Recently, an author with a book fresh from the press sent me review request. Came down straight to the point in a two-line mail - "Where should I send you a copy". No, he did not ask me what the procedure is, or what I charge as a fee. And he certainly seemed to assume it's going to be a 'yes' from my end, as if Richard Gere were asking for my hand in marriage!
Was it because he thought since he was sending a free copy, which woman in her write mind would refuse an offer such as this?
When I mentioned that I only do commissioned reviews, he sent a shorter mail saying, "Sorry, I'm not comfortable with paying for a review." If he had explained a little more, I wouldn't have uttered a loud Punjabi 'Hain?' to denote 'What the Pluto does he mean?' Since he did not, I felt free to call him stingy, secretly, and then sit and simmer over it.
Simmer over the fact that some writers, who themselves must have ranted against doing free assignments all their lives, are not ready to pay for your date with their book - reading it, reviewing it and then, expectantly so, sharing it on their social media networks. They are, ahem, 'uncomfortable'.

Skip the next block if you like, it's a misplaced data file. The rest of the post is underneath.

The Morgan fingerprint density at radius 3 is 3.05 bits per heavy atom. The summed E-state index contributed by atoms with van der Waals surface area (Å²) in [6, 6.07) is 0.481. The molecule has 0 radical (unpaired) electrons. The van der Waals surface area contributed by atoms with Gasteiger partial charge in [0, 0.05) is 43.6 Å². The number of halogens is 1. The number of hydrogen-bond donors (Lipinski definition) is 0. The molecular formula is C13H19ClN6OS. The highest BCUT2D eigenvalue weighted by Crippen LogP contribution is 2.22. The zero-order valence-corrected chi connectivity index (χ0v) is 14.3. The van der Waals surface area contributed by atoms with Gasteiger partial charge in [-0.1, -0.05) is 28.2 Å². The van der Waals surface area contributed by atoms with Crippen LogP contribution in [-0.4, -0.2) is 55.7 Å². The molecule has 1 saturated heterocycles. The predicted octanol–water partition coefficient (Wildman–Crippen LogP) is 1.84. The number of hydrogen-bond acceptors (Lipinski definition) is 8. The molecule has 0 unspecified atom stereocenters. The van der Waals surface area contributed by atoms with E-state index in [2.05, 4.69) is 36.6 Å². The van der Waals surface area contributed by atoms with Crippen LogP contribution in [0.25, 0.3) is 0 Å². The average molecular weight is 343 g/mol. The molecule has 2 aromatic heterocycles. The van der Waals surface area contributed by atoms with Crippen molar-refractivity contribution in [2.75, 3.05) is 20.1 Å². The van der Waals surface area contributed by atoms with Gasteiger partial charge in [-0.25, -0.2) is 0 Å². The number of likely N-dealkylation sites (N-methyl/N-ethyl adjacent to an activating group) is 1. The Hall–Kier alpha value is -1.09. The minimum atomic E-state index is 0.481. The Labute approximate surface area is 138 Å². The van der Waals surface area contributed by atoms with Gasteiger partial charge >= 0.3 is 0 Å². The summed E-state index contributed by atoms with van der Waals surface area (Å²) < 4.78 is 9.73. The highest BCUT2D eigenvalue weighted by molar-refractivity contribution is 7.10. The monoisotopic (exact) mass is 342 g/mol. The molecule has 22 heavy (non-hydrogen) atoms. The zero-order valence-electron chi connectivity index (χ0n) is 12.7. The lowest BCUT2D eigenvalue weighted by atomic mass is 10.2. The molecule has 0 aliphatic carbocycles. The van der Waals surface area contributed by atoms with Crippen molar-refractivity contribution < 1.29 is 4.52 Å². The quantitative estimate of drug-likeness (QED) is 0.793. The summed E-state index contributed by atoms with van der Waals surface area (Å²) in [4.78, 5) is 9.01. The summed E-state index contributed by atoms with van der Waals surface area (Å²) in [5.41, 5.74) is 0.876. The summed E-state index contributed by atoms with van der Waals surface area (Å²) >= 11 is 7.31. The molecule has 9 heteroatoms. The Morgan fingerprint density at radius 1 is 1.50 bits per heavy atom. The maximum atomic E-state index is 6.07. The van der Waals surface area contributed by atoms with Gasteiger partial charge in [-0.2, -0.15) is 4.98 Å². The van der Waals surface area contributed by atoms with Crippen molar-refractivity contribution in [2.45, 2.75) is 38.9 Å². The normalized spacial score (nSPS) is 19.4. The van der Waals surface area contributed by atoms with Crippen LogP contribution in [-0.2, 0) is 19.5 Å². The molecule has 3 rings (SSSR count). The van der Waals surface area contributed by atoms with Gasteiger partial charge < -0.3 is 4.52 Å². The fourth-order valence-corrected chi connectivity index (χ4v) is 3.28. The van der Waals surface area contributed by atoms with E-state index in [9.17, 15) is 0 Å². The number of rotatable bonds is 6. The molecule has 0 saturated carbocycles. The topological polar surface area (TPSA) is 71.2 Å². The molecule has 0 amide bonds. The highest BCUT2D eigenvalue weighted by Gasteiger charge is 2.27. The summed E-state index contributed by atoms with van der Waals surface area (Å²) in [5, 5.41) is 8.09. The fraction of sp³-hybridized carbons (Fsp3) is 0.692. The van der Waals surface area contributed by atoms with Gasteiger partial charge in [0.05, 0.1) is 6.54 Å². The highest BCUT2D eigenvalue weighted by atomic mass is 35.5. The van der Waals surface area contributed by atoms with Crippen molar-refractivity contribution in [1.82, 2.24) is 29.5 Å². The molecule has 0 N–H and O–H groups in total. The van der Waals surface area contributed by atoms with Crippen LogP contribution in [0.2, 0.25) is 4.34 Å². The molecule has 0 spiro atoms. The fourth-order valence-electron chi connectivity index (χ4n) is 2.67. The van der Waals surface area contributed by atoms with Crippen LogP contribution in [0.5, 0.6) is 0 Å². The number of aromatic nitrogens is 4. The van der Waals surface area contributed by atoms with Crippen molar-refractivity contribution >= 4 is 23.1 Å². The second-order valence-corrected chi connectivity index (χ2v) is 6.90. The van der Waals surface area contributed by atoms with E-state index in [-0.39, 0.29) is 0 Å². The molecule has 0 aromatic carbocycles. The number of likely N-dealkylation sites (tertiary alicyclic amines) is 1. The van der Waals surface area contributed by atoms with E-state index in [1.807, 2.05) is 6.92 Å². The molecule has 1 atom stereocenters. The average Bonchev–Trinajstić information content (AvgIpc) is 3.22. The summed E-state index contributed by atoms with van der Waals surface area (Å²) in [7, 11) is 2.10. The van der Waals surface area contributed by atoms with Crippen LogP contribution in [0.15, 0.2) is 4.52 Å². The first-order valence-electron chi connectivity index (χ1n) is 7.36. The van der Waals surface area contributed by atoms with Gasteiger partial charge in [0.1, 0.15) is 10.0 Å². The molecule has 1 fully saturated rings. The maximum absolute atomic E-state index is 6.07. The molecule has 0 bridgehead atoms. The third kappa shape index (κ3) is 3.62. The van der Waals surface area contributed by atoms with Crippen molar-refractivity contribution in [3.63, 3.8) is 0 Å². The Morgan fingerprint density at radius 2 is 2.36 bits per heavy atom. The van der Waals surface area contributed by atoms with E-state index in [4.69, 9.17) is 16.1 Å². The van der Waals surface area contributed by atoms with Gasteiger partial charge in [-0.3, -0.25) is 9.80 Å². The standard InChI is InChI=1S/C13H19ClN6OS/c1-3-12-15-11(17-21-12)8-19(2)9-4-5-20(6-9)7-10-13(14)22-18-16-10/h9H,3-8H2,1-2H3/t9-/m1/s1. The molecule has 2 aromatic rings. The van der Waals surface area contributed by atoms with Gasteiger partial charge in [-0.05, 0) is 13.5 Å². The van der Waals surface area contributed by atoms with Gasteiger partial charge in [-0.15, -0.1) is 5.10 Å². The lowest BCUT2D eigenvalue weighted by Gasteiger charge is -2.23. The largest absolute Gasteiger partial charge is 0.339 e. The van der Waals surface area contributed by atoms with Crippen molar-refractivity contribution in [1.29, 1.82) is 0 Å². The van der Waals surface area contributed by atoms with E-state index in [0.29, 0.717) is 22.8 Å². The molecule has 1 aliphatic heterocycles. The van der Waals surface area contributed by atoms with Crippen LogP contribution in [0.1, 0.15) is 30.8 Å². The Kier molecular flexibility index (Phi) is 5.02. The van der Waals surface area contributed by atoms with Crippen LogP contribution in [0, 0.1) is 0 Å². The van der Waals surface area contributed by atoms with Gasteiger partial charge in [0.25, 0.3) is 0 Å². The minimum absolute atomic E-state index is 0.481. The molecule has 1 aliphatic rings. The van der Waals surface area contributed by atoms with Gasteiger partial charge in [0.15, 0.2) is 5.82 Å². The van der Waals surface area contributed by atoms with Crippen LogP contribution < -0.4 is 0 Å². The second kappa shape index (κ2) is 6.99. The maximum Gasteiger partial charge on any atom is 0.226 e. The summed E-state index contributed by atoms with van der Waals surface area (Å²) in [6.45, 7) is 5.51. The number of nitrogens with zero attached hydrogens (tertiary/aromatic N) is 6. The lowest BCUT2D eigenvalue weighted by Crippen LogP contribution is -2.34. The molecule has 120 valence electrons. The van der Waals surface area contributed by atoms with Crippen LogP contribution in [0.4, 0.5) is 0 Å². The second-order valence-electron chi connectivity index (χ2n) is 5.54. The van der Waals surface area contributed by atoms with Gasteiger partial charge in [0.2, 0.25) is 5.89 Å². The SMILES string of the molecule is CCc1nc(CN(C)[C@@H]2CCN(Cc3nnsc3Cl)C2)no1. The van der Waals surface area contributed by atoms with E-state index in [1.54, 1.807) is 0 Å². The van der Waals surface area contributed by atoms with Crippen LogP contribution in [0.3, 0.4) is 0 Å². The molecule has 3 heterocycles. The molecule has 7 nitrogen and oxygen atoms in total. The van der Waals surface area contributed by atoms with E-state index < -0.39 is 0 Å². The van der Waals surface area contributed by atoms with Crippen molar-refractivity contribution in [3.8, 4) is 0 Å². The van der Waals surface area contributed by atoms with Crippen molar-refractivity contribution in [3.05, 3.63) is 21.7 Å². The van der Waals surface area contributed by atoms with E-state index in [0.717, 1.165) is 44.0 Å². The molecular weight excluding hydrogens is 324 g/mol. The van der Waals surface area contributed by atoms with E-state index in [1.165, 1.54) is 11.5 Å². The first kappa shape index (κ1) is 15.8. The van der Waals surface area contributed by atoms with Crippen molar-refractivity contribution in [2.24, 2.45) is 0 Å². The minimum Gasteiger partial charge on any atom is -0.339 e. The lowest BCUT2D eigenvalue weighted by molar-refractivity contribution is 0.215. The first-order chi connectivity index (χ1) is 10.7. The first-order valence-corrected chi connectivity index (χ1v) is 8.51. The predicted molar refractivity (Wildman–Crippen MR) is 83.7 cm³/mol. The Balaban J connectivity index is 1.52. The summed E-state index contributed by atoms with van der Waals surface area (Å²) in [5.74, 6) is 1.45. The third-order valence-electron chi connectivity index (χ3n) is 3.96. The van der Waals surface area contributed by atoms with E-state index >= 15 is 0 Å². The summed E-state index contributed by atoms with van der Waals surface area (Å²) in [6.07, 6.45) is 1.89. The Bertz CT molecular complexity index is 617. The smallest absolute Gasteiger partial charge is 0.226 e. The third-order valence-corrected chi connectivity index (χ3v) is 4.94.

Their view, I assume: If we pay you, you will write a biased review. We want an honest review. (An assumption that the soul is sold if they pay in cash for your glass of lassi!)
But then -
- A free book may be reward enough for someone to sing paens?
- The possibility of a contact for a fancy literary fest could be incentive enough to call your book a must-read?
- They may admire your nose and ears combination and may translate that 5 star attraction into a 10/10 review?